A qualitative exploration of challenges in childhood TB patients identification and diagnosis in Bangladesh
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BRAC James P Grant School of Public Health, Bangladesh
BRAC James P. Grant School of Public Health, Bangladesh
National Tuberculosis Control Programme, Bangladesh
Communicable Diseases, Water, Sanitation, and Hygiene (WASH), Integrated Development, and Humanitarian Crisis Management, BRAC, Bangladesh
Publication date: 2023-04-27
Popul. Med. 2023;5(Supplement):A253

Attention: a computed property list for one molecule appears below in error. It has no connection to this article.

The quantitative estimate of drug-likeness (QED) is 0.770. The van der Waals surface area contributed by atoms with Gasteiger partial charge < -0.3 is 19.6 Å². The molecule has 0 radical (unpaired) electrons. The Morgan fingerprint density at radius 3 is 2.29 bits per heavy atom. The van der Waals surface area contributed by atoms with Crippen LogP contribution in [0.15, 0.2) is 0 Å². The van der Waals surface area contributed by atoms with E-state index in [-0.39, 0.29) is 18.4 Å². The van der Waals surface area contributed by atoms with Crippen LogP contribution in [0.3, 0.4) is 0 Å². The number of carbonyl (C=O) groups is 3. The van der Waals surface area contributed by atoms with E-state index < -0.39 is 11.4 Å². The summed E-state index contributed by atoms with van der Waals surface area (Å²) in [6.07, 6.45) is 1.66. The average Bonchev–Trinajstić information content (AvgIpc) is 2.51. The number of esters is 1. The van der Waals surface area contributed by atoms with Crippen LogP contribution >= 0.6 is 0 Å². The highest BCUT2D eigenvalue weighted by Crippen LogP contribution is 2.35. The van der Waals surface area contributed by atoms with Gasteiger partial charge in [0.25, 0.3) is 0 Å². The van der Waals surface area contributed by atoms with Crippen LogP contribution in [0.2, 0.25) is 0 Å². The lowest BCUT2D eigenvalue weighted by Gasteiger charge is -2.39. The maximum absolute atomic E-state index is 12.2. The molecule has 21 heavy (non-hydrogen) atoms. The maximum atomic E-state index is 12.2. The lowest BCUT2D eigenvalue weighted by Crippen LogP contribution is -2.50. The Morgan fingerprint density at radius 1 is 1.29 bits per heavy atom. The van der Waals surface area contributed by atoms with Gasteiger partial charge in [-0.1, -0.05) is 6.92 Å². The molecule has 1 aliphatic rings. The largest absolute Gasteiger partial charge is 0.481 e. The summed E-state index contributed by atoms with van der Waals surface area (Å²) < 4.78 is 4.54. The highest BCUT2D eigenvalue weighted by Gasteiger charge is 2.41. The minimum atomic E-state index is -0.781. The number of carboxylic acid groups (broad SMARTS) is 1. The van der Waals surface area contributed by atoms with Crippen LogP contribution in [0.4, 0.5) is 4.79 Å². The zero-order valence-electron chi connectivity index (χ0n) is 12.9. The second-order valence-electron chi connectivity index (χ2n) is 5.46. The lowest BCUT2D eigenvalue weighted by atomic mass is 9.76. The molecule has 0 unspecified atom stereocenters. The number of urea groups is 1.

Background and Objective: As childhood TB is difficult to identify and diagnose, the experiences of the caregivers and healthcare providers of childhood TB patients remain a potential area of study. This study aims to illustrate the challenges caregivers and healthcare providers encounter in identifying and diagnosing childhood TB in two sub-districts of Bangladesh. Methods: We conducted semi-structured in-depth interviews with eight caregivers of childhood TB patients and key informant interviews with 36 healthcare providers from July 2019 to June 2020 from different levels of the TB control program in Keraniganj (with high childhood TB cases notification), Faridpur Sadar (with low childhood TB cases notification), and Dhaka city. Results: There is a dearth of understanding among caregivers about childhood TB. Passive case finding process and focus on cough during community mobilisation contribute to delay in childhood TB identification. The stigmatisation that caregivers anticipate and experience has an impact on their mental health and implies that there are misunderstandings about tuberculosis in the community. Furthermore, diagnostic dilemma among healthcare providers accounts for diagnosis delays. Some, but not all, institutions in different geographical locations provide free diagnostic tests and have GeneXpert devices. Conclusions: Awareness should be raised in the community on childhood TB. The identification and diagnosis mechanism of childhood TB should be strengthened to minimise challenges faced by the caregivers and the healthcare providers so that children with TB can have an early identification, diagnosis, treatment initiation, and successful completion of treatment. Overall, addressing the challenges would lead to better case identification and diagnosis.